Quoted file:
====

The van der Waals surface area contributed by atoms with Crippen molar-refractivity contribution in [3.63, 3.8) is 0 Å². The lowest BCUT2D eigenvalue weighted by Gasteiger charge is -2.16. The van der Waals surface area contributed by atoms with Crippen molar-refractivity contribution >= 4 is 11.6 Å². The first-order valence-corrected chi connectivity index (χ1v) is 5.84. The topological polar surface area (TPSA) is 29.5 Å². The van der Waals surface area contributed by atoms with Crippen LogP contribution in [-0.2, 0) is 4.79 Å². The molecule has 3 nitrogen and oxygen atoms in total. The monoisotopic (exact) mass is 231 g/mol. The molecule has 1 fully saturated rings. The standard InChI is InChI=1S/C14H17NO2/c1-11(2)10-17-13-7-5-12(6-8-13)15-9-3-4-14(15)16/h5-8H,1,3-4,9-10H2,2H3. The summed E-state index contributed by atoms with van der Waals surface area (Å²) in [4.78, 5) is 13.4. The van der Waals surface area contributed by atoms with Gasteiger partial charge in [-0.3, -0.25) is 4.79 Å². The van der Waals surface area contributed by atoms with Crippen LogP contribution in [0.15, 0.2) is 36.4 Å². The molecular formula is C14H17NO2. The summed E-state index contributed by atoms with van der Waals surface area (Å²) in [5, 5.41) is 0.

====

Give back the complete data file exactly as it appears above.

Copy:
The van der Waals surface area contributed by atoms with Crippen molar-refractivity contribution in [3.63, 3.8) is 0 Å². The lowest BCUT2D eigenvalue weighted by Gasteiger charge is -2.16. The van der Waals surface area contributed by atoms with Crippen molar-refractivity contribution >= 4 is 11.6 Å². The first-order valence-corrected chi connectivity index (χ1v) is 5.84. The topological polar surface area (TPSA) is 29.5 Å². The van der Waals surface area contributed by atoms with Crippen LogP contribution in [-0.2, 0) is 4.79 Å². The molecule has 3 nitrogen and oxygen atoms in total. The monoisotopic (exact) mass is 231 g/mol. The molecule has 1 fully saturated rings. The standard InChI is InChI=1S/C14H17NO2/c1-11(2)10-17-13-7-5-12(6-8-13)15-9-3-4-14(15)16/h5-8H,1,3-4,9-10H2,2H3. The summed E-state index contributed by atoms with van der Waals surface area (Å²) in [4.78, 5) is 13.4. The van der Waals surface area contributed by atoms with Gasteiger partial charge in [-0.3, -0.25) is 4.79 Å². The van der Waals surface area contributed by atoms with Crippen LogP contribution in [0.15, 0.2) is 36.4 Å². The molecular formula is C14H17NO2. The summed E-state index contributed by atoms with van der Waals surface area (Å²) in [5, 5.41) is 0.